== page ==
July 8, 2014
reading up on job protection stuff in the US

jakke:

Depending on how some stayed court rulings go, I could end up living somewhere where I could get married but also I could get fired for being gay and/or get evicted for being gay. Which is pretty mind-blowing, you know? Like, obviously I’m not the queer who needs the most legislative protection (as a healthy white cis guy with a graduate education) but wow this seems like the total opposite of the hierarchy-of-needs type civil rights protection you’d expect.

LTMC: This snippet highlights (another) objective downside to homophobic public policy: highly skilled gay migrants will tend to avoid jurisdictions where they don’t think they can live and work free from meaningful prejudice (It’s one thing if someone in the street calls you a fag.  It’s quite another to live in constant fear that you could lose your home or your job because your landlord or boss is uncomfortable with your sexual orientation.  Words can be ignored, but everybody needs to eat.).

June 20, 2014
Yanis Marshall And His High-Heeled Boys Slay The World To Beyoncé Megamix: WATCH - NewNowNext @NewNowNext

kamicokrolock:

letterstomycountry:

If you want to watch three bearded men absolutely destroy a complex dance choreography routine in high heels, this link is for you.

I don’t know about anyone else but I find men who wear heels to be incredibly attractive. 

Historically heels were standard menswear as well, so why not.

LTMC: Confession: I cross-dressed last year for Halloween and I had a blast doing it.  I went all-in: I wanted to look as much like a real girl as possible.  

To be perfectly honest, it was liberating.  Gender roles are pretty strict when it comes to appropriate dress for men and women, so it was kind of cool to be able to have a “feminine” experience in that sense. Things like learning how to wear make-up, how to select clothing to hide some of my “unflattering” contours, how to walk in heels, and so on.  It was fun.  And I enjoyed being able to break out of the “masculinity bubble” for a night.  I even fooled a couple people, which I was pretty proud of.  I’d also be lying if I didn’t like the way my eyes looked with a little bit of eye-liner.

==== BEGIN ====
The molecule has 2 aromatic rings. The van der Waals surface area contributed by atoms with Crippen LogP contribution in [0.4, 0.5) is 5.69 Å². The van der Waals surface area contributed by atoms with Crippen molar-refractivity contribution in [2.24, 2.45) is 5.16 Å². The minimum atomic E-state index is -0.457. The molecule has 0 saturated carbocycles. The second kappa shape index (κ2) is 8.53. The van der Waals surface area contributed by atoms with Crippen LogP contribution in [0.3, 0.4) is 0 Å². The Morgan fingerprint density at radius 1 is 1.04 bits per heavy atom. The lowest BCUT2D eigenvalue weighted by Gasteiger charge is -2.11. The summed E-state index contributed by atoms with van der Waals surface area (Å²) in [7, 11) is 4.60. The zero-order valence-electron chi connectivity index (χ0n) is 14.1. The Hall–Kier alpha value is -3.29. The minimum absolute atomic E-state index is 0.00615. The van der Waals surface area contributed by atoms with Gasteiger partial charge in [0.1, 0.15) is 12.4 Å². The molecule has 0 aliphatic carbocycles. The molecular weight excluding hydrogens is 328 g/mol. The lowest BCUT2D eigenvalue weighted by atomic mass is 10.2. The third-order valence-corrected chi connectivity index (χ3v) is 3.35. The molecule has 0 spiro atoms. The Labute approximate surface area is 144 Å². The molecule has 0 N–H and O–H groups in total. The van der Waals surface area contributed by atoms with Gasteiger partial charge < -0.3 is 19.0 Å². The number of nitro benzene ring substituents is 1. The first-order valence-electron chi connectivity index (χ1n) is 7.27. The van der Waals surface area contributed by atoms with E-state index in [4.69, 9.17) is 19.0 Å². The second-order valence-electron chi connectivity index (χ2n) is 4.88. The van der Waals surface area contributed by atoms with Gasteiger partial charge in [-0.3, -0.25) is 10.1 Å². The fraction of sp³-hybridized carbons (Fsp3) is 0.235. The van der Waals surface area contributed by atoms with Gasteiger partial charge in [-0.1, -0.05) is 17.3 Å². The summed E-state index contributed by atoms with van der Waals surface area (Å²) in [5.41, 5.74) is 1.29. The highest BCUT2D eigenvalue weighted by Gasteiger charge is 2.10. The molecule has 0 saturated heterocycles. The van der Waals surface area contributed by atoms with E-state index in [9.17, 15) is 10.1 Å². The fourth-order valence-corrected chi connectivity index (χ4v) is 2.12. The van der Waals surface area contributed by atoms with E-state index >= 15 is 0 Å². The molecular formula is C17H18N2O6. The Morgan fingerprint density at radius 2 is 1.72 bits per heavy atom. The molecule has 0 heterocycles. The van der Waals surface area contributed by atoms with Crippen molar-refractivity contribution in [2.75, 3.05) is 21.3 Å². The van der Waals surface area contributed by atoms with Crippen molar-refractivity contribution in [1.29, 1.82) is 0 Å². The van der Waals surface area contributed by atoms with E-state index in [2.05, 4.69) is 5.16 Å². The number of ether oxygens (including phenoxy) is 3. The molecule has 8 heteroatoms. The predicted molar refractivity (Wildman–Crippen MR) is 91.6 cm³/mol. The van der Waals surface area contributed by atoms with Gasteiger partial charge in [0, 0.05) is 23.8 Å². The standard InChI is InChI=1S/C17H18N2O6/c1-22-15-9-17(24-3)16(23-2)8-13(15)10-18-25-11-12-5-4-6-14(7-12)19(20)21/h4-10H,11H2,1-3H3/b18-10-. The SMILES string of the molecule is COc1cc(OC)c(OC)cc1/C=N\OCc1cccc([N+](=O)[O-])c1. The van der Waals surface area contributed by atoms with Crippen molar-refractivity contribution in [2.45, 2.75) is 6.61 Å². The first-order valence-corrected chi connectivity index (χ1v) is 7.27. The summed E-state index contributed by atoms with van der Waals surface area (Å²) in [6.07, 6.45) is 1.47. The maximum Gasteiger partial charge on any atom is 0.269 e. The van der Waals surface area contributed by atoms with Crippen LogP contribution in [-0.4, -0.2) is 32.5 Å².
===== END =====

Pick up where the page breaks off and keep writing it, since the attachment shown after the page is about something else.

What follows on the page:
On a slightly more serious note, I also had a lot of eye-opening experiences while shopping in women’s clothing stores and women’s sections of department stores to put my outfit together.  I definitely noticed the uncomfortable stares, customers avoiding me, odd looks from staff members, and so on.  It was almost like a crash course in gender policing and homophobia/transphobia.  Even though I consider myself fairly progressive when it comes to acknowledging that sort of discrimination, it’s a very different thing to be aware of something in the abstract, and to experience it directly.  It made me glad that I decided to do it, because it helped me more deeply appreciate what many people in the LGBT community have to cope with every day.

I guess the bottom line is that I’d totally be ok with a world where men can wear “feminine” clothing or wear make-up and nobody gave a damn (same in reverse for women, of course).  The gender binary is stifling.  And we’d all be happier if everybody could find it in themselves to just stop giving a damn about it.

June 12, 2014
It Got Better, Episode 5 - Laverne Cox

Laverne Cox sits down with the It Gets Better campaign and tells her story.  Click on the link above for the interview.

May 16, 2014
"The world simply is going to have to get used to seeing two men kissing…it’s naive to believe happy gay couples don’t kiss each other regularly, just like happy straight couples do. To say you stand for equal rights but that you don’t want to ever see or hear about moments of our intimacy is to deny us again a fundamental aspect of our humanity–the expression of that very love. And guess what? Same-sex marriage ceremonies end in a kiss, so if you’re for marriage equality in principle, you’d best be prepared for some homosexual ritual smooching in practice."

George Takei

May 10, 2014

Michael Sam reacts to the news that he’s been drafted by the St. Louis Rams.   Sam is the first openly gay man to be drafted into the NFL.

h/t Think Progress

February 14, 2014
Male prostitution on the rise in Lebanon

From the article:

When talking about his life “Hassan” hesitates, the words coming out with difficulty as he chain-smokes cigarettes and fiddles with his sweatshirt. His work could have him arrested, beaten up and jailed. Hassan, a 27-year-old Sunni from Iraq, is a male prostitute and has been selling himself for money in Beirut for a year.